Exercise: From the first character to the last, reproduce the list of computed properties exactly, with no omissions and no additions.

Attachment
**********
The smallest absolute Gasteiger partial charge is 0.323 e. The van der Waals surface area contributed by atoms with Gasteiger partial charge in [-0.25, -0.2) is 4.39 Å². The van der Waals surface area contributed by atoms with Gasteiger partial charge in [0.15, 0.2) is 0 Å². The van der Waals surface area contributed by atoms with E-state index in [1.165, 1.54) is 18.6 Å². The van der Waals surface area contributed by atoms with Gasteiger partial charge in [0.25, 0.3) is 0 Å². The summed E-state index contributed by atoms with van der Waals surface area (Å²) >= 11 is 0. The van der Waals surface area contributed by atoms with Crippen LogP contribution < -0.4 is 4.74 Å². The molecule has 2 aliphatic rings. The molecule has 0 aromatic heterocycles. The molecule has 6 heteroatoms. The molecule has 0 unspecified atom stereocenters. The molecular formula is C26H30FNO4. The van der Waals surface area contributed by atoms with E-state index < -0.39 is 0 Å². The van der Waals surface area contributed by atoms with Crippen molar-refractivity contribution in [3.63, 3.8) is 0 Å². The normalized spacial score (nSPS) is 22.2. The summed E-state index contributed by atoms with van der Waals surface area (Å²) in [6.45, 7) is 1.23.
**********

The smallest absolute Gasteiger partial charge is 0.323 e. The van der Waals surface area contributed by atoms with Gasteiger partial charge in [-0.25, -0.2) is 4.39 Å². The van der Waals surface area contributed by atoms with Gasteiger partial charge in [0.15, 0.2) is 0 Å². The van der Waals surface area contributed by atoms with E-state index in [1.165, 1.54) is 18.6 Å². The van der Waals surface area contributed by atoms with Gasteiger partial charge in [0.25, 0.3) is 0 Å². The summed E-state index contributed by atoms with van der Waals surface area (Å²) >= 11 is 0. The van der Waals surface area contributed by atoms with Crippen LogP contribution < -0.4 is 4.74 Å². The molecule has 2 aliphatic rings. The molecule has 0 aromatic heterocycles. The molecule has 6 heteroatoms. The molecule has 0 unspecified atom stereocenters. The molecular formula is C26H30FNO4. The van der Waals surface area contributed by atoms with E-state index < -0.39 is 0 Å². The van der Waals surface area contributed by atoms with Crippen molar-refractivity contribution in [3.63, 3.8) is 0 Å². The normalized spacial score (nSPS) is 22.2. The summed E-state index contributed by atoms with van der Waals surface area (Å²) in [6.45, 7) is 1.23.